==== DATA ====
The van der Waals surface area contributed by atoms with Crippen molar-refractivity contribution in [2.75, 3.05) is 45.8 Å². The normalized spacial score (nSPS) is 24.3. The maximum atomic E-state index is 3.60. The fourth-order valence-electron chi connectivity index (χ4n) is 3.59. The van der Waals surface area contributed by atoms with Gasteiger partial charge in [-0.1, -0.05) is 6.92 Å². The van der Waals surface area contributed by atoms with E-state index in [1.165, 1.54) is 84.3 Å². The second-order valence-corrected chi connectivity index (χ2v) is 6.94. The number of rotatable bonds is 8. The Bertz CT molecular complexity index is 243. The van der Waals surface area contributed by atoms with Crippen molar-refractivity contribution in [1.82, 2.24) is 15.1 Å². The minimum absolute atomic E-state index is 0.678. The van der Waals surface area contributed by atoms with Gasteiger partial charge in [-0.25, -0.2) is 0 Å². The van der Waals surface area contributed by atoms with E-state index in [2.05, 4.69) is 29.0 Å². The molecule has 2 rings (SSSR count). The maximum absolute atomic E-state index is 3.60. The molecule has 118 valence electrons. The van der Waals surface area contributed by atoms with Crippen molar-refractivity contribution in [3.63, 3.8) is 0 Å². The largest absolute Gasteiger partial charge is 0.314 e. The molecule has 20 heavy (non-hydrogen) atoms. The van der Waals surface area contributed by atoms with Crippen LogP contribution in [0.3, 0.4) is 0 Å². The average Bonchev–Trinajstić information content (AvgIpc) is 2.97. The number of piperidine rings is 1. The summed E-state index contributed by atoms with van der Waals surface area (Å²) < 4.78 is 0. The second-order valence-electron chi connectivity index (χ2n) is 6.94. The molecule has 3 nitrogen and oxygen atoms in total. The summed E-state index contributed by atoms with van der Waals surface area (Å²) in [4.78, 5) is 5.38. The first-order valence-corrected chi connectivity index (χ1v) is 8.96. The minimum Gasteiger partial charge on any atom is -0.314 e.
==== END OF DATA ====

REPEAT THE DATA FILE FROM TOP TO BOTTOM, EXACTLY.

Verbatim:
The van der Waals surface area contributed by atoms with Crippen molar-refractivity contribution in [2.75, 3.05) is 45.8 Å². The normalized spacial score (nSPS) is 24.3. The maximum atomic E-state index is 3.60. The fourth-order valence-electron chi connectivity index (χ4n) is 3.59. The van der Waals surface area contributed by atoms with Gasteiger partial charge in [-0.1, -0.05) is 6.92 Å². The van der Waals surface area contributed by atoms with E-state index in [1.165, 1.54) is 84.3 Å². The second-order valence-corrected chi connectivity index (χ2v) is 6.94. The number of rotatable bonds is 8. The Bertz CT molecular complexity index is 243. The van der Waals surface area contributed by atoms with Crippen molar-refractivity contribution in [1.82, 2.24) is 15.1 Å². The minimum absolute atomic E-state index is 0.678. The van der Waals surface area contributed by atoms with Gasteiger partial charge in [-0.25, -0.2) is 0 Å². The van der Waals surface area contributed by atoms with E-state index in [2.05, 4.69) is 29.0 Å². The molecule has 2 rings (SSSR count). The maximum absolute atomic E-state index is 3.60. The molecule has 118 valence electrons. The van der Waals surface area contributed by atoms with Crippen molar-refractivity contribution in [3.63, 3.8) is 0 Å². The largest absolute Gasteiger partial charge is 0.314 e. The molecule has 20 heavy (non-hydrogen) atoms. The van der Waals surface area contributed by atoms with Crippen LogP contribution in [0.3, 0.4) is 0 Å². The average Bonchev–Trinajstić information content (AvgIpc) is 2.97. The number of piperidine rings is 1. The summed E-state index contributed by atoms with van der Waals surface area (Å²) < 4.78 is 0. The second-order valence-electron chi connectivity index (χ2n) is 6.94. The molecule has 3 nitrogen and oxygen atoms in total. The summed E-state index contributed by atoms with van der Waals surface area (Å²) in [4.78, 5) is 5.38. The first-order valence-corrected chi connectivity index (χ1v) is 8.96. The minimum Gasteiger partial charge on any atom is -0.314 e.